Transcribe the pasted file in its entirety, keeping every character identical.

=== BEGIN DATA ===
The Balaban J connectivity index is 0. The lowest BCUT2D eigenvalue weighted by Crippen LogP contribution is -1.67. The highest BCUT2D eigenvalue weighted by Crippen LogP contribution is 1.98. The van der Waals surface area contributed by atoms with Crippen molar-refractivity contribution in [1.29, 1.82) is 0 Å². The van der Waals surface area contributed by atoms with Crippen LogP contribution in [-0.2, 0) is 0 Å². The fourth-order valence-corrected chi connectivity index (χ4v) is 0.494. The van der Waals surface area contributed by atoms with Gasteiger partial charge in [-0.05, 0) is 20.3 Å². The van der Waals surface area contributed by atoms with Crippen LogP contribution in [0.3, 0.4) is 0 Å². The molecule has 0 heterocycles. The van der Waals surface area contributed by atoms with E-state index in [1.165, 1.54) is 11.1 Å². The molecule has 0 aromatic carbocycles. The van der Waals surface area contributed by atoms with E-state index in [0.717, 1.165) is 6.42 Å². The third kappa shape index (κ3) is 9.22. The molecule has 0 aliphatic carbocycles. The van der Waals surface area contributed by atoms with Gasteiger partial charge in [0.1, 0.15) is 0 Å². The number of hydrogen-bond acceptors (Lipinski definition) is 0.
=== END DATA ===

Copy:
The Balaban J connectivity index is 0. The lowest BCUT2D eigenvalue weighted by Crippen LogP contribution is -1.67. The highest BCUT2D eigenvalue weighted by Crippen LogP contribution is 1.98. The van der Waals surface area contributed by atoms with Crippen molar-refractivity contribution in [1.29, 1.82) is 0 Å². The van der Waals surface area contributed by atoms with Crippen LogP contribution in [-0.2, 0) is 0 Å². The fourth-order valence-corrected chi connectivity index (χ4v) is 0.494. The van der Waals surface area contributed by atoms with Gasteiger partial charge in [-0.05, 0) is 20.3 Å². The van der Waals surface area contributed by atoms with Crippen LogP contribution in [0.3, 0.4) is 0 Å². The molecule has 0 heterocycles. The van der Waals surface area contributed by atoms with E-state index in [1.165, 1.54) is 11.1 Å². The molecule has 0 aromatic carbocycles. The van der Waals surface area contributed by atoms with E-state index in [0.717, 1.165) is 6.42 Å². The third kappa shape index (κ3) is 9.22. The molecule has 0 aliphatic carbocycles. The van der Waals surface area contributed by atoms with Gasteiger partial charge in [0.1, 0.15) is 0 Å². The number of hydrogen-bond acceptors (Lipinski definition) is 0.